However, Ofgem said on Wednesday that it would have to wait for legislation to be in force before it could take action on standard variable tariffs.
They argue intervention in the market does not promote competition.
Ministers confirmed that energy regulator Ofgem would be compelled to implement the cap once the law had given it new powers.
The UK's "Big Six" energy suppliers may suffer a knock to earnings by new legislation that puts a cap on energy and gas bills.
Under the bill, energy regulator Ofgem will be required to consult and impose an absolute price cap on standard variable tariffs (SVTs), which are default tariffs that can cost hundreds of pounds more than cheaper deals.
The prime minister said that the draft bill was a vital step towards fixing the "broken energy market" and "offering crucial peace..."
Ofgem had already proposed intervening in the part of the market that supplies more vulnerable customers.
The cap will apply to about 18mln accounts that use standard variable tariffs at least until 2020, and possibly be extended to 2023 if deemed necessary, under draft legislation to be laid out by the government later today.
Four million of those are on pre-payment meters.
The Government says it welcomes Ofgem's move, but claims the regulator could go further to protect everyone on default tariffs from the unfair practices affecting two-thirds of households in Britain.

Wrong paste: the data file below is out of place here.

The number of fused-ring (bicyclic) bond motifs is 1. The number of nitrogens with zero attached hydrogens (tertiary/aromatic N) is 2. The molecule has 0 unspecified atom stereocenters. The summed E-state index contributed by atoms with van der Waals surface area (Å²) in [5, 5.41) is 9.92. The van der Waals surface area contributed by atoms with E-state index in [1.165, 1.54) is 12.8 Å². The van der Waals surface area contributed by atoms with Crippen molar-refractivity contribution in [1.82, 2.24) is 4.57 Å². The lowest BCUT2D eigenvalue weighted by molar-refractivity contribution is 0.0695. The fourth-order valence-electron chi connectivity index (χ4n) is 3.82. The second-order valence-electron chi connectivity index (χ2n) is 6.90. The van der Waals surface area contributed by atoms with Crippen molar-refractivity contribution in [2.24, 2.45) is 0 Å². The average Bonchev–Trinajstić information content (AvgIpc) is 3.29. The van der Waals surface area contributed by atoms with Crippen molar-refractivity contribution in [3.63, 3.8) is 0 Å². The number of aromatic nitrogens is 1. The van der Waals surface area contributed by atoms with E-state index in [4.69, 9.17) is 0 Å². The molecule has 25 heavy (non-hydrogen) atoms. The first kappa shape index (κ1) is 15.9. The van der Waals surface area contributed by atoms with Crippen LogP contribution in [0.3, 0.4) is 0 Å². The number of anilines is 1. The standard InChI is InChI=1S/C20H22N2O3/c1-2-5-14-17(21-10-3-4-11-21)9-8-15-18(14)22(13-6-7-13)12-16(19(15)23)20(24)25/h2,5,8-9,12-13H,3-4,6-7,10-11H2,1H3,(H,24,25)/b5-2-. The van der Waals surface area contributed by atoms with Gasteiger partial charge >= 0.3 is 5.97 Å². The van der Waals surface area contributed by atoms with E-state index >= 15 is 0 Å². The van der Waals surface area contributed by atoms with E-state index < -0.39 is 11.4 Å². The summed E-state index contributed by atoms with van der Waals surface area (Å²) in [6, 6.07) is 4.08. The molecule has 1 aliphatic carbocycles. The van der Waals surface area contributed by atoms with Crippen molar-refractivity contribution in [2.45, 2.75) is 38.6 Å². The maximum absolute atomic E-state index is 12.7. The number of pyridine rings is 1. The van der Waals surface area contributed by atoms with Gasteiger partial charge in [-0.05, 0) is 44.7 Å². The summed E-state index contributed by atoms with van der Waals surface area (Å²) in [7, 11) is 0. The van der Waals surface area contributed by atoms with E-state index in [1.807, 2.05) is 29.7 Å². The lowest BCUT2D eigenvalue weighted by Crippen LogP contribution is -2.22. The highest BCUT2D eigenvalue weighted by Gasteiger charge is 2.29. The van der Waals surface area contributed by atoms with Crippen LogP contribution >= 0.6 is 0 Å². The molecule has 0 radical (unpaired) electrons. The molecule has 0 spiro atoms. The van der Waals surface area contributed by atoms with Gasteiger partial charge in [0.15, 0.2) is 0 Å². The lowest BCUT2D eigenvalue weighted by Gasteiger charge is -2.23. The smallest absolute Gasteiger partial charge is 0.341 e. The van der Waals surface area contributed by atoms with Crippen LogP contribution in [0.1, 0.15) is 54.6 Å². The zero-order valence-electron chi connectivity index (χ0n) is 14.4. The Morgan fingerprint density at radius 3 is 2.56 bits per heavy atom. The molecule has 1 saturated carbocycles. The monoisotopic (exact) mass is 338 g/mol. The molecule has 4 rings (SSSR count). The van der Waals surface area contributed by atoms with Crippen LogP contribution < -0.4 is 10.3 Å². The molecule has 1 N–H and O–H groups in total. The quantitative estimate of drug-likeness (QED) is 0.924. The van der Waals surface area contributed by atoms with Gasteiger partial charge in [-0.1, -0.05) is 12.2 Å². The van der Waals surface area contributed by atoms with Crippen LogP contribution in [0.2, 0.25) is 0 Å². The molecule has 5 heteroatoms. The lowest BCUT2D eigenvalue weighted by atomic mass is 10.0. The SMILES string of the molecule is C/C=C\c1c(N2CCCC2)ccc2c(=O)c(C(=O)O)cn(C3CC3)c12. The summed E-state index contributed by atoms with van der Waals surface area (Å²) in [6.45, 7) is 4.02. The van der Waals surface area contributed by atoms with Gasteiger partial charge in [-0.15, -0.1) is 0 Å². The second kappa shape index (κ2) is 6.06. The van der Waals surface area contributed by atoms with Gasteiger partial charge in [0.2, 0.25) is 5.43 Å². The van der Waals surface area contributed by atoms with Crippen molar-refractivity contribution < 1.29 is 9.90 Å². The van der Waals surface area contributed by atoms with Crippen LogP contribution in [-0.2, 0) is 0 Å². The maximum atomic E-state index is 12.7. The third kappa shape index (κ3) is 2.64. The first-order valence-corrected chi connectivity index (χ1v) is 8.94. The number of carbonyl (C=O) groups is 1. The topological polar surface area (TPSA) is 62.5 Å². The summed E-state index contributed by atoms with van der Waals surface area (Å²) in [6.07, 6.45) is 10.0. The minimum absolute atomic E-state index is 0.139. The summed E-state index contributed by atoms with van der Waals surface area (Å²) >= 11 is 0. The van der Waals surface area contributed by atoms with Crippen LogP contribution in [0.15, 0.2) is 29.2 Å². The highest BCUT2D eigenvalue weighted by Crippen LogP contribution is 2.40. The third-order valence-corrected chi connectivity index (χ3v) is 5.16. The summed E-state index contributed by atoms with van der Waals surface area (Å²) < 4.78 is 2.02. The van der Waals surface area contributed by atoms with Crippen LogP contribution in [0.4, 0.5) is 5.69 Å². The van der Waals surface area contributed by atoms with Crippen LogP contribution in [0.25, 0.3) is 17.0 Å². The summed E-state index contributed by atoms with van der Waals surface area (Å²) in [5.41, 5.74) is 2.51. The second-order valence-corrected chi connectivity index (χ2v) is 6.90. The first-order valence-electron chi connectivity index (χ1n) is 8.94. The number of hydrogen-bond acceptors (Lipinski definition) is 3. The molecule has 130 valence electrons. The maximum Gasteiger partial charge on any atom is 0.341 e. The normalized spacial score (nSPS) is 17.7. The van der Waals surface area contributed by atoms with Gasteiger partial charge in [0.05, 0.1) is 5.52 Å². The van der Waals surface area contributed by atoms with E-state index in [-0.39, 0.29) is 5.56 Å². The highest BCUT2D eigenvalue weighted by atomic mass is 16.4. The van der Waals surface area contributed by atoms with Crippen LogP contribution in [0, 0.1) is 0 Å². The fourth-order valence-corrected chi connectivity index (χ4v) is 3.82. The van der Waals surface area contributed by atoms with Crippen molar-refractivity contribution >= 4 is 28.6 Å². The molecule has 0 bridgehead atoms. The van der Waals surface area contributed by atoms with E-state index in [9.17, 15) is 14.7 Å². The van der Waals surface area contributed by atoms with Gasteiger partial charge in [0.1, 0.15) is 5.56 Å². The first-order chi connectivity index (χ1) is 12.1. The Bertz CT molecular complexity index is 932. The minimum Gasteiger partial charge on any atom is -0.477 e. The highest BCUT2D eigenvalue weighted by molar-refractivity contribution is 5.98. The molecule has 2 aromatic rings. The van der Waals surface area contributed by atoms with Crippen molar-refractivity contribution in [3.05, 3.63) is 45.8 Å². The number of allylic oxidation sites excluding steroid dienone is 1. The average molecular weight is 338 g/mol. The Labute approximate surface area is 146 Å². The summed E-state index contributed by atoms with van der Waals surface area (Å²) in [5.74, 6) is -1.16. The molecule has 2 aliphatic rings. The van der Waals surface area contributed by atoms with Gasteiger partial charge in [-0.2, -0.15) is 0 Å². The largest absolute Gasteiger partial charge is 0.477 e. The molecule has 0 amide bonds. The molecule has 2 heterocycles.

Peter Earl, head of energy at Comparethemarket, said a price cap would not fix the broken market.
The bill will be published about mid-morning on Thursday, with the business secretary, Greg Clark, due to to make a statement in the House of Commons. While five million households will see their bills capped from this winter, I want to see every household protected from rip-off bills.
However, the ceiling on energy and gas bills is not expected to take effect until the winter of 2018/19 at the earliest.
The paper conclude that despite this, the largest players' ratings may not be immediately altered following the introduction of a tariff cap.
There has also been a guarded welcome for the draft Bill from consumer organisation Which.
"However, the Government must guard against any unintended consequences that undermine customer service and push up prices as a whole". Around 18m customers are now on SVTs or other default tariffs.